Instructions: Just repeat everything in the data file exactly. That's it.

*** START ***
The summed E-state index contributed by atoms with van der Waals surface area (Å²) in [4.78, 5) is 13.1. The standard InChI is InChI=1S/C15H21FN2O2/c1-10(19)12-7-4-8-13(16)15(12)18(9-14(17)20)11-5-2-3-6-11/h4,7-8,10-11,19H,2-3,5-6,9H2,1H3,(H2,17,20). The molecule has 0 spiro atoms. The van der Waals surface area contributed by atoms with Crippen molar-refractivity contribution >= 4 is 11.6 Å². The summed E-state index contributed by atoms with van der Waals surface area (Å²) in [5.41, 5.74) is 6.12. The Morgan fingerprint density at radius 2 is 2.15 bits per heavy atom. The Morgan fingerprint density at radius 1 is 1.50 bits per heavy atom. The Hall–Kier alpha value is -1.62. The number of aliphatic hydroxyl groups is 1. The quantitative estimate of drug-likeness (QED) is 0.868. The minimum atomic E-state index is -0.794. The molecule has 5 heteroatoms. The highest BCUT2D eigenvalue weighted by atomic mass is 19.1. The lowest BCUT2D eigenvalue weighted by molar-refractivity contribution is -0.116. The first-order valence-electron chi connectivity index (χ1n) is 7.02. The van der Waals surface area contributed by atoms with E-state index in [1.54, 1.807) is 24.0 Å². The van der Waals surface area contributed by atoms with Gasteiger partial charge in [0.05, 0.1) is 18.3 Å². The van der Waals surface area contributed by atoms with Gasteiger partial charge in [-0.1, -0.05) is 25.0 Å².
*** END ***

The summed E-state index contributed by atoms with van der Waals surface area (Å²) in [4.78, 5) is 13.1. The standard InChI is InChI=1S/C15H21FN2O2/c1-10(19)12-7-4-8-13(16)15(12)18(9-14(17)20)11-5-2-3-6-11/h4,7-8,10-11,19H,2-3,5-6,9H2,1H3,(H2,17,20). The molecule has 0 spiro atoms. The van der Waals surface area contributed by atoms with Crippen molar-refractivity contribution >= 4 is 11.6 Å². The summed E-state index contributed by atoms with van der Waals surface area (Å²) in [5.41, 5.74) is 6.12. The Morgan fingerprint density at radius 2 is 2.15 bits per heavy atom. The Morgan fingerprint density at radius 1 is 1.50 bits per heavy atom. The Hall–Kier alpha value is -1.62. The number of aliphatic hydroxyl groups is 1. The quantitative estimate of drug-likeness (QED) is 0.868. The minimum atomic E-state index is -0.794. The molecule has 5 heteroatoms. The highest BCUT2D eigenvalue weighted by atomic mass is 19.1. The lowest BCUT2D eigenvalue weighted by molar-refractivity contribution is -0.116. The first-order valence-electron chi connectivity index (χ1n) is 7.02. The van der Waals surface area contributed by atoms with E-state index in [1.54, 1.807) is 24.0 Å². The van der Waals surface area contributed by atoms with Gasteiger partial charge in [0.05, 0.1) is 18.3 Å². The van der Waals surface area contributed by atoms with Gasteiger partial charge in [-0.1, -0.05) is 25.0 Å².